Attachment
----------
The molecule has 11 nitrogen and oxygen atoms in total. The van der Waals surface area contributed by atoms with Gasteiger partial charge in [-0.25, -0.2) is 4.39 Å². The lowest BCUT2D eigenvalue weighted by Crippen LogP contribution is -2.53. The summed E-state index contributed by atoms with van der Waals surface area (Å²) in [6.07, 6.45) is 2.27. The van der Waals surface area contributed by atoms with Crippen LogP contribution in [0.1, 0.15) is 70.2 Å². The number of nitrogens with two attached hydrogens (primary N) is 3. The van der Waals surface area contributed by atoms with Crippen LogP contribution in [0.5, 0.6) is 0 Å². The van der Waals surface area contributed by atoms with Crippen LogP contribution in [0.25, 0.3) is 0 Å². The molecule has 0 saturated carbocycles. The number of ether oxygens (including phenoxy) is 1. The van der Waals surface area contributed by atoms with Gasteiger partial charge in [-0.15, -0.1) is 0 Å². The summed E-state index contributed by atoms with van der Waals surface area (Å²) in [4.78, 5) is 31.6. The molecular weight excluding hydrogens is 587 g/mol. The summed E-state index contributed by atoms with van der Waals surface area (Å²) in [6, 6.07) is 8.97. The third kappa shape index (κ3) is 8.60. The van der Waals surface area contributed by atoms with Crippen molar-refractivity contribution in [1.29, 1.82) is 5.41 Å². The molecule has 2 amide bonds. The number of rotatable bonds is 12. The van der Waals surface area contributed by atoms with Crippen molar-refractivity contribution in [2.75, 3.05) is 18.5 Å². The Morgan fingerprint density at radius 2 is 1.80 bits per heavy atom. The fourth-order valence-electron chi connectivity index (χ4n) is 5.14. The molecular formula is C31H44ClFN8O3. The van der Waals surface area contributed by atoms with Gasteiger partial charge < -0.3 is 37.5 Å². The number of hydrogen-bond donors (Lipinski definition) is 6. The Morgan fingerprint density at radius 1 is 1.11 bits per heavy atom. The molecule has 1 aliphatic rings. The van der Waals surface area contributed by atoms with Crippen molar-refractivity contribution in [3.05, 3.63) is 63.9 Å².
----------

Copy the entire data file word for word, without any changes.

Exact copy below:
The molecule has 11 nitrogen and oxygen atoms in total. The van der Waals surface area contributed by atoms with Gasteiger partial charge in [-0.25, -0.2) is 4.39 Å². The lowest BCUT2D eigenvalue weighted by Crippen LogP contribution is -2.53. The summed E-state index contributed by atoms with van der Waals surface area (Å²) in [6.07, 6.45) is 2.27. The van der Waals surface area contributed by atoms with Crippen LogP contribution in [0.1, 0.15) is 70.2 Å². The number of nitrogens with two attached hydrogens (primary N) is 3. The van der Waals surface area contributed by atoms with Crippen LogP contribution in [0.5, 0.6) is 0 Å². The van der Waals surface area contributed by atoms with Crippen LogP contribution in [0.25, 0.3) is 0 Å². The molecule has 0 saturated carbocycles. The number of ether oxygens (including phenoxy) is 1. The van der Waals surface area contributed by atoms with Gasteiger partial charge in [-0.15, -0.1) is 0 Å². The summed E-state index contributed by atoms with van der Waals surface area (Å²) in [4.78, 5) is 31.6. The molecular weight excluding hydrogens is 587 g/mol. The summed E-state index contributed by atoms with van der Waals surface area (Å²) in [6, 6.07) is 8.97. The third kappa shape index (κ3) is 8.60. The van der Waals surface area contributed by atoms with Crippen molar-refractivity contribution in [1.29, 1.82) is 5.41 Å². The molecule has 2 amide bonds. The number of rotatable bonds is 12. The van der Waals surface area contributed by atoms with Crippen molar-refractivity contribution in [2.75, 3.05) is 18.5 Å². The Morgan fingerprint density at radius 2 is 1.80 bits per heavy atom. The fourth-order valence-electron chi connectivity index (χ4n) is 5.14. The molecular formula is C31H44ClFN8O3. The van der Waals surface area contributed by atoms with Gasteiger partial charge < -0.3 is 37.5 Å². The number of hydrogen-bond donors (Lipinski definition) is 6. The Morgan fingerprint density at radius 1 is 1.11 bits per heavy atom. The molecule has 1 aliphatic rings. The van der Waals surface area contributed by atoms with Crippen molar-refractivity contribution in [3.05, 3.63) is 63.9 Å².